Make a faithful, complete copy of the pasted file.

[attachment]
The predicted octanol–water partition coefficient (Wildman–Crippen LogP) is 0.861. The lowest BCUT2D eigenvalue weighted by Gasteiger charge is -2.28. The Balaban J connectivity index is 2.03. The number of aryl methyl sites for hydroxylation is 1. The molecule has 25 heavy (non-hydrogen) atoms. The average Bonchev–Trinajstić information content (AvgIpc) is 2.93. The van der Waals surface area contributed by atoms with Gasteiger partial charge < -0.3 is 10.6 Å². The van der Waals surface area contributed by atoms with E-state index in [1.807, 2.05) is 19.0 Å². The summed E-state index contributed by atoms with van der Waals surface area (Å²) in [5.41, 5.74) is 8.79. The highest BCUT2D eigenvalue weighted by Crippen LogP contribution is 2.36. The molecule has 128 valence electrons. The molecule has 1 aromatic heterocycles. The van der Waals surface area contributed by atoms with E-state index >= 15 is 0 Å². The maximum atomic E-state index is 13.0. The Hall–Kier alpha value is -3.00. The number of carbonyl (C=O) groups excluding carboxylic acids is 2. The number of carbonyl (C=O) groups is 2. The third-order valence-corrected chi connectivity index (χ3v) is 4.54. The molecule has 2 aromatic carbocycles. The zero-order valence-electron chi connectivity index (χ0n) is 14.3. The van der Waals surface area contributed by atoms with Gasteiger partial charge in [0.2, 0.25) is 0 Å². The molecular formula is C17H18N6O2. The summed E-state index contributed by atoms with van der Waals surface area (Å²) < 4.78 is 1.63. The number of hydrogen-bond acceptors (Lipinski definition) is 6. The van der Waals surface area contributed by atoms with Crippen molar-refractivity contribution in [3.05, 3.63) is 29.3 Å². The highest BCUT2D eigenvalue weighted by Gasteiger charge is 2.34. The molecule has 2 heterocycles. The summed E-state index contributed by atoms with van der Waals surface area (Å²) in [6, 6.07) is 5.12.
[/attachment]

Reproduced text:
The predicted octanol–water partition coefficient (Wildman–Crippen LogP) is 0.861. The lowest BCUT2D eigenvalue weighted by Gasteiger charge is -2.28. The Balaban J connectivity index is 2.03. The number of aryl methyl sites for hydroxylation is 1. The molecule has 25 heavy (non-hydrogen) atoms. The average Bonchev–Trinajstić information content (AvgIpc) is 2.93. The van der Waals surface area contributed by atoms with Gasteiger partial charge < -0.3 is 10.6 Å². The van der Waals surface area contributed by atoms with E-state index in [1.807, 2.05) is 19.0 Å². The summed E-state index contributed by atoms with van der Waals surface area (Å²) in [5.41, 5.74) is 8.79. The highest BCUT2D eigenvalue weighted by Crippen LogP contribution is 2.36. The molecule has 128 valence electrons. The molecule has 1 aromatic heterocycles. The van der Waals surface area contributed by atoms with E-state index >= 15 is 0 Å². The maximum atomic E-state index is 13.0. The Hall–Kier alpha value is -3.00. The number of carbonyl (C=O) groups excluding carboxylic acids is 2. The number of carbonyl (C=O) groups is 2. The third-order valence-corrected chi connectivity index (χ3v) is 4.54. The molecule has 2 aromatic carbocycles. The zero-order valence-electron chi connectivity index (χ0n) is 14.3. The van der Waals surface area contributed by atoms with Gasteiger partial charge in [0.2, 0.25) is 0 Å². The molecular formula is C17H18N6O2. The summed E-state index contributed by atoms with van der Waals surface area (Å²) < 4.78 is 1.63. The number of hydrogen-bond acceptors (Lipinski definition) is 6. The van der Waals surface area contributed by atoms with Crippen molar-refractivity contribution in [3.05, 3.63) is 29.3 Å². The highest BCUT2D eigenvalue weighted by Gasteiger charge is 2.34. The molecule has 2 heterocycles. The summed E-state index contributed by atoms with van der Waals surface area (Å²) in [6, 6.07) is 5.12.